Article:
Chryspac’s quality assurance technician Laura Diaz and office manager Diana Marquez also play key roles at the firm, Beckett says.
The core team of players has helped the company generate a 27% rate of return for the firm’s seven private shareholders.
"And that’s cash," Beckett says. "We’ve blown the socks out of every project that we’ve done."
Chryspac’s customers have included Delphi Automotive, Strattec Security Corp., Serigraph Inc., A.L. Schutzman Co., Evco Plastics, Intermet, Badger Truck Center and JRS Distribution.
Chryspac hopes to gain additional leverage for landing larger contracts by forming a joint venture with a Chicago company soon and by gaining its ISO 9000-2001 quality assurance certification early next year.
Beckett hasn’t hesitated to invest in accelerating his technology. Last year, he purchased another shrink-wrapping machine. That investment enabled him to boost production by 30% in one shift, allowing him to eliminate his second shift, thereby saving substantial costs.
Ultimately, Beckett doesn’t know where the growth will lead him to relocate his plant. However, don’t expect him to set up shop in a cushy office park in the plush suburbs.
"We’re a company with both a business and a social objective. This is something I’ve thought about doing for 25 years," Beckett says.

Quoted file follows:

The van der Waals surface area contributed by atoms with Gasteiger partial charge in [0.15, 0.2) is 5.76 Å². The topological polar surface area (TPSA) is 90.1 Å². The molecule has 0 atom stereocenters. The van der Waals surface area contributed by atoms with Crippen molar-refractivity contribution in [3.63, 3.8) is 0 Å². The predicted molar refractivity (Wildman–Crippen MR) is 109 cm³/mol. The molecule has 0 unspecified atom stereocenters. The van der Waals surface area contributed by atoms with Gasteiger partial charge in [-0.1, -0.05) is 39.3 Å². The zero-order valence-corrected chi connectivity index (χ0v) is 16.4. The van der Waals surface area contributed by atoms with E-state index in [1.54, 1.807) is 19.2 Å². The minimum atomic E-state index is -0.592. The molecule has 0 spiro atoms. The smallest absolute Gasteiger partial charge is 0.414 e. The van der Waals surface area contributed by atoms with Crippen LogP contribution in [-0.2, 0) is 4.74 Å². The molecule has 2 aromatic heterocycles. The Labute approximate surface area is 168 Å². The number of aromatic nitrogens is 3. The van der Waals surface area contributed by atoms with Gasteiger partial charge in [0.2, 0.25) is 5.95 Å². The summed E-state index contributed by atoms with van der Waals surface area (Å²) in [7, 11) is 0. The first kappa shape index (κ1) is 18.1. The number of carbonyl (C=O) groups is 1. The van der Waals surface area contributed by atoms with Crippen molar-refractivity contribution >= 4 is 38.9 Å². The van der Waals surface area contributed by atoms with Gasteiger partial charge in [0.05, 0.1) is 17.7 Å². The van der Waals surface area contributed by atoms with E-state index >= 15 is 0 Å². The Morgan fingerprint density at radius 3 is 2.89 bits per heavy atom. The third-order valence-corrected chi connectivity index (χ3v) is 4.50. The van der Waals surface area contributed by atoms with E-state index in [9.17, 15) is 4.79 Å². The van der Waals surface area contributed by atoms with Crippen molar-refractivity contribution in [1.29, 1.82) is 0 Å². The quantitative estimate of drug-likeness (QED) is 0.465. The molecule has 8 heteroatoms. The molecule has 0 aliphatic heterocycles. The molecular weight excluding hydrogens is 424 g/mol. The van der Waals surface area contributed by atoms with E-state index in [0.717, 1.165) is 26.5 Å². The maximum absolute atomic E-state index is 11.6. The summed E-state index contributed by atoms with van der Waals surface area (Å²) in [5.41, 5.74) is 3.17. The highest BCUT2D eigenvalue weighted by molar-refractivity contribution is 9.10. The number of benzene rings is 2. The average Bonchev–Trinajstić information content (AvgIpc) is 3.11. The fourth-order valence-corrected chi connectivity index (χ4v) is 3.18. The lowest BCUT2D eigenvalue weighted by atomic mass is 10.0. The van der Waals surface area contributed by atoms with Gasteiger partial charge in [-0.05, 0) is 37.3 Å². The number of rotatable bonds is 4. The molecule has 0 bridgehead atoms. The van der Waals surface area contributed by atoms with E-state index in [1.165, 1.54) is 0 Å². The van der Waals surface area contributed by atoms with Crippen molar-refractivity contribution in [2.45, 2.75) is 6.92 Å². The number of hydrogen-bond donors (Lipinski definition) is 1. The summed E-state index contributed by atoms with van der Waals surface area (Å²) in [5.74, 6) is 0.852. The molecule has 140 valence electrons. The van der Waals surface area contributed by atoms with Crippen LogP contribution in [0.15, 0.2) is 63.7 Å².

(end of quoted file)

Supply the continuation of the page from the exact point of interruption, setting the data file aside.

While reflecting on his workforce, Beckett’s sees history repeating itself in some ways.
"As an African-American, it’s interesting to me. I see the Asians and the Hispanics today, and they remind me very much of the Italians and the German immigrants to this country early in the last century," Beckett says. "They work hard, and they have a dream. They’re not afraid to hold down three jobs to get it done, if that’s what it takes. And yet they are deeply rooted in their native cultures and languages."
Beckett says many manufacturers in southeastern Wisconsin fell victim to the lure of the suburbs, yet they regret it today because they moved too far away from their available workforce and are now bearing the costs of recruiting and transporting employees from the inner city.
"It’s like the US tank commanders that outran their supply lines in the Iraq War," Beckett says. "Wherever our new plant is, it’s got to be convenient for our workers. This company is driven by the caliber of the people here. We do team-building, supervisory training and even offer English-as-a-second-language courses here. A business is about people."

William "Bill" Beckett"
President and CEO,
Chrysalis Packaging & Assembly Corp.
Milwaukee

Age: 59
Education: Bachelor’s degree in sociology and master’s degree in urban studies from the University of Wisconsin-Milwaukee; graduated from the Minority Business Executive Program of the Amos Tuck School of Business at Dartmouth College.
Company’s annual revenues: $1.9 million
Employees: 75 (at peak production)
Role model: Bob Johnson, CEO of BET (Black Entertainment Television), and the late Reggie Lewis, former CEO of Beatrice International.
Leadership philosophy: "It’s the vision. I have the vision. Then my managers, my employees. … They have the solutions. They understand where this is going, and they keep it on track. They keep me on track, too."

May 30, 2003 Small Business Times, Milwaukee